Understanding Ceramic Window Tint: Your Ultimate Guide to Heat Blocking and Energy Efficiency

Understanding Ceramic Window Tint: Your Ultimate Guide to Heat Blocking and Energy Efficiency

Ceramic window tinting is essential for enhancing the comfort of your home and vehicle. It effectively reduces glare, prevents interior fading, and maintains a cooler temperature. However, various technical terms and figures associated with window tinting can be overwhelming. This article simplifies these concepts, enabling you to select the ideal ceramic window tint for your needs.

Great demonstration of Ceramic Window Tint By Carlos Olazaba ( Owner/ Operator Texas Tint Masters)

Infrared (IR) Rejection - This term relates to the blocking of Infrared (IR) rays, a component of the sun's radiation responsible for generating heat. Ceramic window films minimize these rays, contributing to a cooler environment within your home or car. A higher percentage indicates superior heat blocking capabilities. When comparing different companies, ensure you obtain all necessary information for a fair evaluation.

IR Energy Rejection (IRER) - Developed by the International Window Film Association (IWFA), this metric offers a more accurate measurement of a window film's IR blocking ability. IRER accounts for not only the IR that is unable to penetrate the glass but also the IR absorbed by the glass, which ultimately increases indoor temperature.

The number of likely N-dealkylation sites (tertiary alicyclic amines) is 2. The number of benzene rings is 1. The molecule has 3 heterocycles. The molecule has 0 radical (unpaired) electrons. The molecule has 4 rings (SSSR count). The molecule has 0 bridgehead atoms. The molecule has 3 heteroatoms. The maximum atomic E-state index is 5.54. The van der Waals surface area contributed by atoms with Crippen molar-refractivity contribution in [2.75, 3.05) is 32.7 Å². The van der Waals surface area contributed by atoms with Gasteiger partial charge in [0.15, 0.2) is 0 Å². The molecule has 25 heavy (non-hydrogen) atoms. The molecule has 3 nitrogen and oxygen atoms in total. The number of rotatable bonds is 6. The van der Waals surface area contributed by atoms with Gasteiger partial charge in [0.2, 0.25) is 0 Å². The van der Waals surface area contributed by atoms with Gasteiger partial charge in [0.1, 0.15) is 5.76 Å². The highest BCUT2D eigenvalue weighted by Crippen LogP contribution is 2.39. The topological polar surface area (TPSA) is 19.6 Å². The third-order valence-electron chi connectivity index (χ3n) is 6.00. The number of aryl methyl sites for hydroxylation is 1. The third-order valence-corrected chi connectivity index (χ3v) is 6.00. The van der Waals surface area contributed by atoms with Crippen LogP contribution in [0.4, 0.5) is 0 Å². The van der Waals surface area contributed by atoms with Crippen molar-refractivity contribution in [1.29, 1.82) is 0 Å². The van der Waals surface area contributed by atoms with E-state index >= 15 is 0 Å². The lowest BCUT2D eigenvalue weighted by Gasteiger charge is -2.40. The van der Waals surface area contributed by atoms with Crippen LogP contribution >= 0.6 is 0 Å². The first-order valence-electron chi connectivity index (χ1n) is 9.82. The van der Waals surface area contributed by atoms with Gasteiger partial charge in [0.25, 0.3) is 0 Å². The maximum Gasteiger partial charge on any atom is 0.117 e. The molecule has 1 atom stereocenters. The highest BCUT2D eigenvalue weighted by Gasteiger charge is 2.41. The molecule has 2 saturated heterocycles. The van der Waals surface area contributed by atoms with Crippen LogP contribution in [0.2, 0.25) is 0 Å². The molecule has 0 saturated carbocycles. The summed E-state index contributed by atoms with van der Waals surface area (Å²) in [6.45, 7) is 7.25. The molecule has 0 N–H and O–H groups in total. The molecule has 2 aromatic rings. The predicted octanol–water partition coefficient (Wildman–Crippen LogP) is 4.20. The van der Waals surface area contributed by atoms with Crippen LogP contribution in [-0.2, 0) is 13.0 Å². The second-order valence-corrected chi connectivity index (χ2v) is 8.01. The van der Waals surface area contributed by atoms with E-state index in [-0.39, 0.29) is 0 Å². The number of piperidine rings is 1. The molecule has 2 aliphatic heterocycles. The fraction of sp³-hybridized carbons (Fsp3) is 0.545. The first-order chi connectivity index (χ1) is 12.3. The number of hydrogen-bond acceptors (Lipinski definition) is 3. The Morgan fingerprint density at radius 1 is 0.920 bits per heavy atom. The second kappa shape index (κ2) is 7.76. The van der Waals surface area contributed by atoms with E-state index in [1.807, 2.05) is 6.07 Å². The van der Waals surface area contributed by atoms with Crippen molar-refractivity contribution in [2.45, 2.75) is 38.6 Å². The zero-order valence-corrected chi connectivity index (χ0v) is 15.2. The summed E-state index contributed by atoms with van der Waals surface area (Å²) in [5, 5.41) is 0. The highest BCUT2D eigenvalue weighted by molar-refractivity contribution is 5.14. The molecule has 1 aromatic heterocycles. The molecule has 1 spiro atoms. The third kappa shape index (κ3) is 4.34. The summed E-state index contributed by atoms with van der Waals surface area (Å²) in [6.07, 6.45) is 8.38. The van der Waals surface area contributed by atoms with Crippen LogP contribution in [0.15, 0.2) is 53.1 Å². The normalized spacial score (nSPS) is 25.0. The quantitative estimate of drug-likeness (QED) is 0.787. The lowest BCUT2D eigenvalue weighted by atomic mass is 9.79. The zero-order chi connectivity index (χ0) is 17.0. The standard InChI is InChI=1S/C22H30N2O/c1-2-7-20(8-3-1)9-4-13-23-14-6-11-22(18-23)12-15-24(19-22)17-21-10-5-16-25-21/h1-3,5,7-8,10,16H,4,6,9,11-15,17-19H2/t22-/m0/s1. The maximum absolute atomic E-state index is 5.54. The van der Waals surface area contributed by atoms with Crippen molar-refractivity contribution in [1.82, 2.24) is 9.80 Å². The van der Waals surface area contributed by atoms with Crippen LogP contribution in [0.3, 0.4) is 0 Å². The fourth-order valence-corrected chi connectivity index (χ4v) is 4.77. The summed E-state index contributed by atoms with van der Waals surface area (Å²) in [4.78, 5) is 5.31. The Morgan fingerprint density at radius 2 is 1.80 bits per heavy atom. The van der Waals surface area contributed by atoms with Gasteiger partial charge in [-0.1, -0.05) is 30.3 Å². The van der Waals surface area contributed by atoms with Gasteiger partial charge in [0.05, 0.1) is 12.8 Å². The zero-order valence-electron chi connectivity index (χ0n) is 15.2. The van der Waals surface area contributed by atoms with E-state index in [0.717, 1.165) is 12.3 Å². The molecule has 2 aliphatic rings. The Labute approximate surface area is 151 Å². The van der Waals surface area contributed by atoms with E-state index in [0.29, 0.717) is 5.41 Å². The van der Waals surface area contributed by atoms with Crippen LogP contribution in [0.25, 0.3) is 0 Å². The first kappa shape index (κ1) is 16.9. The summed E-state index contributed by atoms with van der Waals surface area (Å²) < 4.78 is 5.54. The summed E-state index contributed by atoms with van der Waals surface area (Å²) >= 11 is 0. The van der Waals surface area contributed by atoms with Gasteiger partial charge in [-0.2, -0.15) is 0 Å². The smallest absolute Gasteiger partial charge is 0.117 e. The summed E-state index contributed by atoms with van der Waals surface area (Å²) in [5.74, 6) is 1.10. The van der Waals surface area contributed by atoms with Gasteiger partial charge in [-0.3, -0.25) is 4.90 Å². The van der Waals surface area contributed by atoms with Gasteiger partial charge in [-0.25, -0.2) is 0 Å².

IR Rejection vs. IRER - While IR Rejection indicates the amount of IR that doesn't pass through the glass, the lack of a standardized measurement method can be misleading. IRER is a more comprehensive metric, as it evaluates the total IR energy transmitted by the window, providing a clearer indication of the window's heat control efficiency.

Solar Heat Gain Coefficient (SHGC) - This figure represents the amount of solar heat that enters a space through a window, door, or skylight. A lower SHGC signifies reduced heat transmission, promoting energy conservation.

Total Solar Energy Rejected (TSER) - This value quantifies the percentage of solar heat blocked by the window film or glass. A higher TSER denotes superior heat-blocking properties, making it an excellent criterion for comparing various ceramic window tinting products.

This image explains TSER (Image credit Auto Bug 360)

When selecting ceramic window tinting, it's crucial to focus on IRER, SHGC, and TSER, rather than solely on IR Rejection. By comprehending these terms, you can make an informed decision and reap the benefits of a cooler, more energy-efficient home or vehicle.

Leave a comment

This site is protected by reCAPTCHA and the Google Privacy Policy and Terms of Service apply.